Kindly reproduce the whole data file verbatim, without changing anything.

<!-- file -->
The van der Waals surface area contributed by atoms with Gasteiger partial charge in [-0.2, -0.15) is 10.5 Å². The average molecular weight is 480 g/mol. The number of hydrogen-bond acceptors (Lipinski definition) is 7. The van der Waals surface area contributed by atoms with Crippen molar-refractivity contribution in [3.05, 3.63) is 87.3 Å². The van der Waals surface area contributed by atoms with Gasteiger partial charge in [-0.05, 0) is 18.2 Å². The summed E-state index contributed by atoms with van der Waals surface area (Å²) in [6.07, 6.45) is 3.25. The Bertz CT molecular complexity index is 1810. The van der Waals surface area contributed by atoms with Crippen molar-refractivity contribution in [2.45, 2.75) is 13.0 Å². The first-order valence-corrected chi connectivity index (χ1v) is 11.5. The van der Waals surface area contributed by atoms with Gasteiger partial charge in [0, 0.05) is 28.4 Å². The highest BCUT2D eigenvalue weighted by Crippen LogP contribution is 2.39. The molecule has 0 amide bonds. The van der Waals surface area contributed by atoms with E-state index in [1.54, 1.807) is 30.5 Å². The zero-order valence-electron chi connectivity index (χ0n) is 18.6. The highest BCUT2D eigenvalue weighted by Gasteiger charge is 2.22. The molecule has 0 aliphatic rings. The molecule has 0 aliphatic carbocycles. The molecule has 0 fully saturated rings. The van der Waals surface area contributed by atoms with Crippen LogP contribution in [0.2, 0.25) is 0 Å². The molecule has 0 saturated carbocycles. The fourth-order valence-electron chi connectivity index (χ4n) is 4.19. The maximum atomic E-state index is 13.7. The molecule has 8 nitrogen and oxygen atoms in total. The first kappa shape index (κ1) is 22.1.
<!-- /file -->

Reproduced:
The van der Waals surface area contributed by atoms with Gasteiger partial charge in [-0.2, -0.15) is 10.5 Å². The average molecular weight is 480 g/mol. The number of hydrogen-bond acceptors (Lipinski definition) is 7. The van der Waals surface area contributed by atoms with Crippen molar-refractivity contribution in [3.05, 3.63) is 87.3 Å². The van der Waals surface area contributed by atoms with Gasteiger partial charge in [-0.05, 0) is 18.2 Å². The summed E-state index contributed by atoms with van der Waals surface area (Å²) in [6.07, 6.45) is 3.25. The Bertz CT molecular complexity index is 1810. The van der Waals surface area contributed by atoms with Crippen molar-refractivity contribution in [2.45, 2.75) is 13.0 Å². The first-order valence-corrected chi connectivity index (χ1v) is 11.5. The van der Waals surface area contributed by atoms with Gasteiger partial charge in [0, 0.05) is 28.4 Å². The highest BCUT2D eigenvalue weighted by Crippen LogP contribution is 2.39. The molecule has 0 amide bonds. The van der Waals surface area contributed by atoms with E-state index in [1.54, 1.807) is 30.5 Å². The zero-order valence-electron chi connectivity index (χ0n) is 18.6. The highest BCUT2D eigenvalue weighted by Gasteiger charge is 2.22. The molecule has 0 aliphatic rings. The molecule has 0 aliphatic carbocycles. The molecule has 0 fully saturated rings. The van der Waals surface area contributed by atoms with Crippen LogP contribution in [0.2, 0.25) is 0 Å². The molecule has 0 saturated carbocycles. The fourth-order valence-electron chi connectivity index (χ4n) is 4.19. The maximum atomic E-state index is 13.7. The molecule has 8 nitrogen and oxygen atoms in total. The first kappa shape index (κ1) is 22.1.